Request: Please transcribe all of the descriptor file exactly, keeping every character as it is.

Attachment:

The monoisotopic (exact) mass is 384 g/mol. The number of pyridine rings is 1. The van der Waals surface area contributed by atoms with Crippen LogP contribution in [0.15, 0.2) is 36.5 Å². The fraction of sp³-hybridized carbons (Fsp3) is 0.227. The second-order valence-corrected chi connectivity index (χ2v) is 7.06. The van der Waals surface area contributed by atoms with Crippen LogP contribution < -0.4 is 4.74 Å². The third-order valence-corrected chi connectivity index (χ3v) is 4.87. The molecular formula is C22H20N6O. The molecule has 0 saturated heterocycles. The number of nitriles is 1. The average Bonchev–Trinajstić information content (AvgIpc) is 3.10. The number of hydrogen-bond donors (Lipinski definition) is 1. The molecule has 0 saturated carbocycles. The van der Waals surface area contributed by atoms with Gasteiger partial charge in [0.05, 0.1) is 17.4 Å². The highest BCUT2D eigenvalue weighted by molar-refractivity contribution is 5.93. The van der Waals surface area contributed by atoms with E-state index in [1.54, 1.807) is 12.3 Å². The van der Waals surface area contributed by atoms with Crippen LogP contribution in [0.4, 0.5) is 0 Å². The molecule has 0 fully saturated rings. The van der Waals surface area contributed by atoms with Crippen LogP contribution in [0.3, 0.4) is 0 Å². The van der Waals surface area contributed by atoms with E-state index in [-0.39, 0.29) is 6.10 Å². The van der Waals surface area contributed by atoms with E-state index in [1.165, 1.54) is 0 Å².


The monoisotopic (exact) mass is 384 g/mol. The number of pyridine rings is 1. The van der Waals surface area contributed by atoms with Crippen LogP contribution in [0.15, 0.2) is 36.5 Å². The fraction of sp³-hybridized carbons (Fsp3) is 0.227. The second-order valence-corrected chi connectivity index (χ2v) is 7.06. The van der Waals surface area contributed by atoms with Crippen LogP contribution < -0.4 is 4.74 Å². The third-order valence-corrected chi connectivity index (χ3v) is 4.87. The molecular formula is C22H20N6O. The molecule has 0 saturated heterocycles. The number of nitriles is 1. The average Bonchev–Trinajstić information content (AvgIpc) is 3.10. The number of hydrogen-bond donors (Lipinski definition) is 1. The molecule has 0 saturated carbocycles. The van der Waals surface area contributed by atoms with Gasteiger partial charge in [0.05, 0.1) is 17.4 Å². The highest BCUT2D eigenvalue weighted by molar-refractivity contribution is 5.93. The van der Waals surface area contributed by atoms with E-state index in [1.54, 1.807) is 12.3 Å². The van der Waals surface area contributed by atoms with Crippen LogP contribution in [0.4, 0.5) is 0 Å². The molecule has 0 fully saturated rings. The van der Waals surface area contributed by atoms with Crippen LogP contribution in [0.3, 0.4) is 0 Å². The van der Waals surface area contributed by atoms with E-state index in [-0.39, 0.29) is 6.10 Å². The van der Waals surface area contributed by atoms with E-state index in [1.165, 1.54) is 0 Å².